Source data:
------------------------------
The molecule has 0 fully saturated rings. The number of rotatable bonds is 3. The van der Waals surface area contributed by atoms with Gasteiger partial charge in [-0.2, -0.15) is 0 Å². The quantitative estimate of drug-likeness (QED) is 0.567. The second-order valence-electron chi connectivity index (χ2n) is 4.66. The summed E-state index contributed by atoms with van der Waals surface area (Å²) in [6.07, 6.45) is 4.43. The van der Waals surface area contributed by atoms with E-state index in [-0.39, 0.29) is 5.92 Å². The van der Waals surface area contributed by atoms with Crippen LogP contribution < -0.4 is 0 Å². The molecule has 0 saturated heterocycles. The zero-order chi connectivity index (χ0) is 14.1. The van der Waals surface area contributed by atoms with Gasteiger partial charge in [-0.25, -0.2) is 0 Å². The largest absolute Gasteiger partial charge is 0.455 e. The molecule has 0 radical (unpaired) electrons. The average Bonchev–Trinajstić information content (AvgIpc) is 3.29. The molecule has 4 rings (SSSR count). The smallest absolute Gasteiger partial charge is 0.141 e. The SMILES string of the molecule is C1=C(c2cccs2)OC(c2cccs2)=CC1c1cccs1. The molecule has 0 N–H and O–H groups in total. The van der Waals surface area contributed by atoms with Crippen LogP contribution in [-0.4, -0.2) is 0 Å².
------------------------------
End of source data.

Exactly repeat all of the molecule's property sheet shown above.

The molecule has 0 fully saturated rings. The number of rotatable bonds is 3. The van der Waals surface area contributed by atoms with Gasteiger partial charge in [-0.2, -0.15) is 0 Å². The quantitative estimate of drug-likeness (QED) is 0.567. The second-order valence-electron chi connectivity index (χ2n) is 4.66. The summed E-state index contributed by atoms with van der Waals surface area (Å²) in [6.07, 6.45) is 4.43. The van der Waals surface area contributed by atoms with E-state index in [-0.39, 0.29) is 5.92 Å². The van der Waals surface area contributed by atoms with Crippen LogP contribution < -0.4 is 0 Å². The molecule has 0 saturated heterocycles. The zero-order chi connectivity index (χ0) is 14.1. The van der Waals surface area contributed by atoms with Gasteiger partial charge in [-0.25, -0.2) is 0 Å². The largest absolute Gasteiger partial charge is 0.455 e. The molecule has 0 radical (unpaired) electrons. The average Bonchev–Trinajstić information content (AvgIpc) is 3.29. The molecule has 4 rings (SSSR count). The smallest absolute Gasteiger partial charge is 0.141 e. The SMILES string of the molecule is C1=C(c2cccs2)OC(c2cccs2)=CC1c1cccs1. The molecule has 0 N–H and O–H groups in total. The van der Waals surface area contributed by atoms with Crippen LogP contribution in [-0.4, -0.2) is 0 Å².